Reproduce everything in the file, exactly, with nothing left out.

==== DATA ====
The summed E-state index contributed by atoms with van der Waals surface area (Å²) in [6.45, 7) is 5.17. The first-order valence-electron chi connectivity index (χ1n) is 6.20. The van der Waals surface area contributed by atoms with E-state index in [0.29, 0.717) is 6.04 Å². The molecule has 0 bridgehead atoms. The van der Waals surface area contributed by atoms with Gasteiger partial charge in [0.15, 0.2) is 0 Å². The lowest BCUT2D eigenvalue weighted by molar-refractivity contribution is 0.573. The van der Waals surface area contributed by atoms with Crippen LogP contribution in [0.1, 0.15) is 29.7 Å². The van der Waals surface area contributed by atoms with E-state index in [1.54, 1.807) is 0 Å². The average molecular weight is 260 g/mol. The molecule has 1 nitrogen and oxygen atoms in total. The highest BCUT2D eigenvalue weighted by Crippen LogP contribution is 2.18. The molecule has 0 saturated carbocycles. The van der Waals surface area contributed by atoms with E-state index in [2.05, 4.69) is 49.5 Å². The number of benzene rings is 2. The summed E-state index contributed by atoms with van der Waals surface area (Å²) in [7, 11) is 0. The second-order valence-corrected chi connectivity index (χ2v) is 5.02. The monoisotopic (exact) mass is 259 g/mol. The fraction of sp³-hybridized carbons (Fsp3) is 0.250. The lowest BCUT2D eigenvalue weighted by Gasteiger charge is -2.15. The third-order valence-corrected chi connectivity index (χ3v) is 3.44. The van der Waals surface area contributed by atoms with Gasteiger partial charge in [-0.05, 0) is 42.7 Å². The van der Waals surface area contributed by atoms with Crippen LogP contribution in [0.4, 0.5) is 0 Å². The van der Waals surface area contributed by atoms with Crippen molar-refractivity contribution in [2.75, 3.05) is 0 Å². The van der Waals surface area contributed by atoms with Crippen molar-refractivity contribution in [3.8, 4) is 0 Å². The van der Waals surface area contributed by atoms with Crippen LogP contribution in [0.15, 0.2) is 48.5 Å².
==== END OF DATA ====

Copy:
The summed E-state index contributed by atoms with van der Waals surface area (Å²) in [6.45, 7) is 5.17. The first-order valence-electron chi connectivity index (χ1n) is 6.20. The van der Waals surface area contributed by atoms with E-state index in [0.29, 0.717) is 6.04 Å². The molecule has 0 bridgehead atoms. The van der Waals surface area contributed by atoms with Gasteiger partial charge in [0.15, 0.2) is 0 Å². The lowest BCUT2D eigenvalue weighted by molar-refractivity contribution is 0.573. The van der Waals surface area contributed by atoms with Crippen LogP contribution in [0.1, 0.15) is 29.7 Å². The van der Waals surface area contributed by atoms with E-state index in [1.54, 1.807) is 0 Å². The average molecular weight is 260 g/mol. The molecule has 1 nitrogen and oxygen atoms in total. The highest BCUT2D eigenvalue weighted by Crippen LogP contribution is 2.18. The molecule has 0 saturated carbocycles. The van der Waals surface area contributed by atoms with E-state index in [2.05, 4.69) is 49.5 Å². The number of benzene rings is 2. The summed E-state index contributed by atoms with van der Waals surface area (Å²) in [7, 11) is 0. The second-order valence-corrected chi connectivity index (χ2v) is 5.02. The monoisotopic (exact) mass is 259 g/mol. The fraction of sp³-hybridized carbons (Fsp3) is 0.250. The lowest BCUT2D eigenvalue weighted by Gasteiger charge is -2.15. The third-order valence-corrected chi connectivity index (χ3v) is 3.44. The van der Waals surface area contributed by atoms with Gasteiger partial charge in [-0.05, 0) is 42.7 Å². The van der Waals surface area contributed by atoms with Crippen LogP contribution in [0.4, 0.5) is 0 Å². The van der Waals surface area contributed by atoms with Crippen molar-refractivity contribution in [2.75, 3.05) is 0 Å². The van der Waals surface area contributed by atoms with Crippen molar-refractivity contribution in [3.8, 4) is 0 Å². The van der Waals surface area contributed by atoms with Crippen LogP contribution in [0.15, 0.2) is 48.5 Å².